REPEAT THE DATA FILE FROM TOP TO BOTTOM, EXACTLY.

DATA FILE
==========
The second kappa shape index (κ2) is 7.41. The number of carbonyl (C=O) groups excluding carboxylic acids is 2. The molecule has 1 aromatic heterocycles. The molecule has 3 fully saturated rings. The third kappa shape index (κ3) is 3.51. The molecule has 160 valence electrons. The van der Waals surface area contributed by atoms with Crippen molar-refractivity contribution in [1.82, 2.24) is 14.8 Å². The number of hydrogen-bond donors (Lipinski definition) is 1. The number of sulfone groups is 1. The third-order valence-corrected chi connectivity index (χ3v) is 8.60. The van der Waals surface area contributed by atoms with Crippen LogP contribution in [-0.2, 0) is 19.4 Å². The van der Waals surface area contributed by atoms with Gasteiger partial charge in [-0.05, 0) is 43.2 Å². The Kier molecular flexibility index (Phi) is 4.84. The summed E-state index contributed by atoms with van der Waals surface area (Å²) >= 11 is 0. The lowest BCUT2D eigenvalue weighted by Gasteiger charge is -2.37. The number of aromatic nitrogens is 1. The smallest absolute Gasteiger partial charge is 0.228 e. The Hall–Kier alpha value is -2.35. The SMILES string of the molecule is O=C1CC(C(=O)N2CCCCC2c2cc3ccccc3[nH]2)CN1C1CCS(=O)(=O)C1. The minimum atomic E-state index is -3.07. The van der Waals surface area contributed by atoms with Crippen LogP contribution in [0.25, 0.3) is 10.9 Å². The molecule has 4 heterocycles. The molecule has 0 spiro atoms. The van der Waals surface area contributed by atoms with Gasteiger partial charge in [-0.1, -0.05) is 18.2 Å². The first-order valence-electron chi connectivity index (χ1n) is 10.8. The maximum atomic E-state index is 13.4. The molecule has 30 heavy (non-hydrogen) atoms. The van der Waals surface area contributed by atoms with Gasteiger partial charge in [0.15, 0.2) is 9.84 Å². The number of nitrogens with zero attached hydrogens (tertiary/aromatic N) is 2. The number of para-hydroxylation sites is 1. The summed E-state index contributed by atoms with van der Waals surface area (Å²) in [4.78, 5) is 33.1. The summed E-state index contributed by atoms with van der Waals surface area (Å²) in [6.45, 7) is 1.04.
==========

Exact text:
The second kappa shape index (κ2) is 7.41. The number of carbonyl (C=O) groups excluding carboxylic acids is 2. The molecule has 1 aromatic heterocycles. The molecule has 3 fully saturated rings. The third kappa shape index (κ3) is 3.51. The molecule has 160 valence electrons. The van der Waals surface area contributed by atoms with Crippen molar-refractivity contribution in [1.82, 2.24) is 14.8 Å². The number of hydrogen-bond donors (Lipinski definition) is 1. The number of sulfone groups is 1. The third-order valence-corrected chi connectivity index (χ3v) is 8.60. The van der Waals surface area contributed by atoms with Crippen LogP contribution in [-0.2, 0) is 19.4 Å². The van der Waals surface area contributed by atoms with Gasteiger partial charge in [-0.05, 0) is 43.2 Å². The Kier molecular flexibility index (Phi) is 4.84. The summed E-state index contributed by atoms with van der Waals surface area (Å²) >= 11 is 0. The lowest BCUT2D eigenvalue weighted by Gasteiger charge is -2.37. The number of aromatic nitrogens is 1. The smallest absolute Gasteiger partial charge is 0.228 e. The Hall–Kier alpha value is -2.35. The SMILES string of the molecule is O=C1CC(C(=O)N2CCCCC2c2cc3ccccc3[nH]2)CN1C1CCS(=O)(=O)C1. The minimum atomic E-state index is -3.07. The van der Waals surface area contributed by atoms with Crippen LogP contribution in [0.25, 0.3) is 10.9 Å². The molecule has 4 heterocycles. The molecule has 0 spiro atoms. The van der Waals surface area contributed by atoms with Gasteiger partial charge in [-0.1, -0.05) is 18.2 Å². The first-order valence-electron chi connectivity index (χ1n) is 10.8. The maximum atomic E-state index is 13.4. The molecule has 30 heavy (non-hydrogen) atoms. The van der Waals surface area contributed by atoms with Gasteiger partial charge in [0.15, 0.2) is 9.84 Å². The number of nitrogens with zero attached hydrogens (tertiary/aromatic N) is 2. The number of para-hydroxylation sites is 1. The summed E-state index contributed by atoms with van der Waals surface area (Å²) in [4.78, 5) is 33.1. The summed E-state index contributed by atoms with van der Waals surface area (Å²) in [6.45, 7) is 1.04.